Osmoprotectants and Metabolite Engineering

Abiotic stress such as dehydration, salt or freezing perturbs the cellular metabolism, as pointed out in numerous physiological experiments using many different plant species (Ingram and Bartels 1996; Bartels and Sunkar 2005). Therefore research strategies have been designed to counteract the metabolic imbalance provoked by abiotic stressors. It is implied in the research strategy that engineering metabolism may counteract negative consequences of stress only within a certain range. Another consideration has to be that engineering of metabolic pathways should not interfere with other pathways, e.g. those which are responsible for biomass or yield.

Most organisms, ranging from microbes to animals and plants, synthesize compatible solutes in response to dehydration. Compatible solutes are non-toxic small molecules which do not interfere with normal cellular metabolism. Depending on the organism a variety of substances have been described as compatible solutes. Examples are sugars or sugar alcohols such as raffinose, galactinol, trehalose or fructan, amino acids such as proline, amines such as glycine betaine or polyamines. Compatible solutes have their main role in turgor maintenance and in osmotic adjustment. Also additional functions have been discussed such as stabilizing cell proteins and structures, scavenging reactive oxygen species, signalling functions or induction of adaptive pathways (Hasegawa et al. 2000; Chen and Murata 2002). However, the exact function is not fully understood. Simple, preferentially one-step transformation strategies were designed to increase the accumulation of these molecules (including in plant species in which osmolytes do not accumulate naturally). This approach was partly successful and stress-tolerant plants were obtained (Table 8.1), although this strategy did not always lead to osmotic adjustment (Serraj and Sinclair 2002). Most approaches relied on transforming plants with a single gene, and this may be the reason that often only marginal stress tolerance was obtained. In nearly all examples osmolyte accumulation in the whole plant was considered but not in specific tissues or specific cells. In a detailed analysis of gene expression in Arabidopsis roots, Dinneny et al (2008) showed that stress genes may be restricted to particular lineages of cells in the Arabidopsis root. Such data may provide better targets for modifying metabolite profiles in the future.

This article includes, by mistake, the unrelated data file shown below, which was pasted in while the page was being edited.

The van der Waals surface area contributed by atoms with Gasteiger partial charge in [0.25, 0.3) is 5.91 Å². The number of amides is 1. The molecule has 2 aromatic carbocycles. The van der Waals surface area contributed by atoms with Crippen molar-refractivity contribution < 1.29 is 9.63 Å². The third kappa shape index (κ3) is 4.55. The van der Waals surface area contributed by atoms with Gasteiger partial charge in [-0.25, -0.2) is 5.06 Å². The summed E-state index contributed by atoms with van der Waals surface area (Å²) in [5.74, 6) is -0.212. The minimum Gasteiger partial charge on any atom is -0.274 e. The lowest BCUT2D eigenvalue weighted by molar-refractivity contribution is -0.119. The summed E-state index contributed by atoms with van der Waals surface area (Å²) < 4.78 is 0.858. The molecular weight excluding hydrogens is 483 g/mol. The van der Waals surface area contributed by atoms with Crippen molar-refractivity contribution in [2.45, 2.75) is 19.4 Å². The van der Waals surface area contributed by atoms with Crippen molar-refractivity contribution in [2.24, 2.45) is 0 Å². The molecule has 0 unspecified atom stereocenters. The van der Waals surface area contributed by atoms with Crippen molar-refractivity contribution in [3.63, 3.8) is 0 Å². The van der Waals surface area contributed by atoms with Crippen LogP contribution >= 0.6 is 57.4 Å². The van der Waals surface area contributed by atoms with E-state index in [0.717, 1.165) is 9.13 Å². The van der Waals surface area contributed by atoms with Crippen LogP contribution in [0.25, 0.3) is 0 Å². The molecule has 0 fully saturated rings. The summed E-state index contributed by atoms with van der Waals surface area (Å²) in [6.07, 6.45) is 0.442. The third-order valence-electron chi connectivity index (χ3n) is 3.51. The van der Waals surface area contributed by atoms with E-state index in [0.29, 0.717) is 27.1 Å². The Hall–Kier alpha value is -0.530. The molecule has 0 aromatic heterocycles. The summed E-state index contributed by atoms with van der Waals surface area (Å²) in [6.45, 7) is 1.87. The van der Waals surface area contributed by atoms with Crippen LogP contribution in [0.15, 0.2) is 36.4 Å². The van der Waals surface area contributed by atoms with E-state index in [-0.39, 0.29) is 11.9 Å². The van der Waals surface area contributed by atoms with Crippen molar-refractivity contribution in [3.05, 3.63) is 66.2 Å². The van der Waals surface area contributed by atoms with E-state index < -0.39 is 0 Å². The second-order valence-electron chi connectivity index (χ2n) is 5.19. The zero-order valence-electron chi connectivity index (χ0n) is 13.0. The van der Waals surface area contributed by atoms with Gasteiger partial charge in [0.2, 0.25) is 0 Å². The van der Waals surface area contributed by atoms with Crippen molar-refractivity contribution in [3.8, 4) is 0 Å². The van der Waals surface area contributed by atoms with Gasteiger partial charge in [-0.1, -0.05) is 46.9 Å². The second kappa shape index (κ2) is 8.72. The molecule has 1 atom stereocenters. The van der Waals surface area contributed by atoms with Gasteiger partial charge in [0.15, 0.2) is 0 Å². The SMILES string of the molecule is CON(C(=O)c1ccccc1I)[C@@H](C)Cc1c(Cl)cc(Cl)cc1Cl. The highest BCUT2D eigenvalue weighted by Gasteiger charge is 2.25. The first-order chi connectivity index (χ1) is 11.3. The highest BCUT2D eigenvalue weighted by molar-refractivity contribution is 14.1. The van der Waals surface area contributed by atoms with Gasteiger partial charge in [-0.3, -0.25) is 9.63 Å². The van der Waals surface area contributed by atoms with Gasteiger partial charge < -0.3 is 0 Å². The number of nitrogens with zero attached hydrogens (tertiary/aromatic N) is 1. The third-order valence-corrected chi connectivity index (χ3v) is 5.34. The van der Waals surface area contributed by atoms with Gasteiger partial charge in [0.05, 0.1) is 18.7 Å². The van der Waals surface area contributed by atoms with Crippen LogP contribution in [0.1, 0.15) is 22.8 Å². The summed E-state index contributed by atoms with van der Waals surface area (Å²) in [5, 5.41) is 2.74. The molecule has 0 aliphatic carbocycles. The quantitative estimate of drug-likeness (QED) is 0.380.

Table 8.1 Selected transgenic crop plants with enhanced tolerance to osmotic stress via metabolite engineering

Gene

Class

Species (origin of gene)

Transgenic crop species

Promoter

Performance of transgenic plant

Additional notes

References

P5CS

SacB

otsA/otsB

mtlD

otsA/otsB

Al-pyrroline-5-carboxylate Vigna aconitifolia Oryza sativa AIPC (ABA synthetase inducible promoter complex)

codA (glycinebetaine) Arthrobacter Tomato CaMV 35S

globiformis

Levan sucrase Bacillus subtilis Beta vulgaris CaMV 35S

Trehalose-6-phosphate synthase/ Trehalose-6-phosphate phosphatase

Mannitol-1 -phosphate dehydrogenase

Trehalose-6-phosphate synthase/ Trehalose-6-phosphate phosphatase

Arginine decarboxylase

Escherichia coli

E. coli

E. coli

O. sativa

Triticum aestivum

O. sativa

Datura stramonium O. sativa

AIPC (ABA inducible promoter complex); rbcS ZmUbil

ZmUbil

ZmUbil

Dehydration and high salinity tolerance

Various abiotic stresses Dehydration tolerance

Dehydration, high salinity and low temperature tolerance

Dehydration and high salinity tolerance

Dehydration, high salinity and low temperature tolerance

Dehydration tolerance

Increased biomass (higher fresh shoot and root weight)

Expression targeted to chloroplasts Increased biomass (leaves and roots) under drought Sustained photosynthetic rate and growth under stress

Sustained growth of calli and whole plants under stress conditions Sustained photosynthetic rate and growth under stress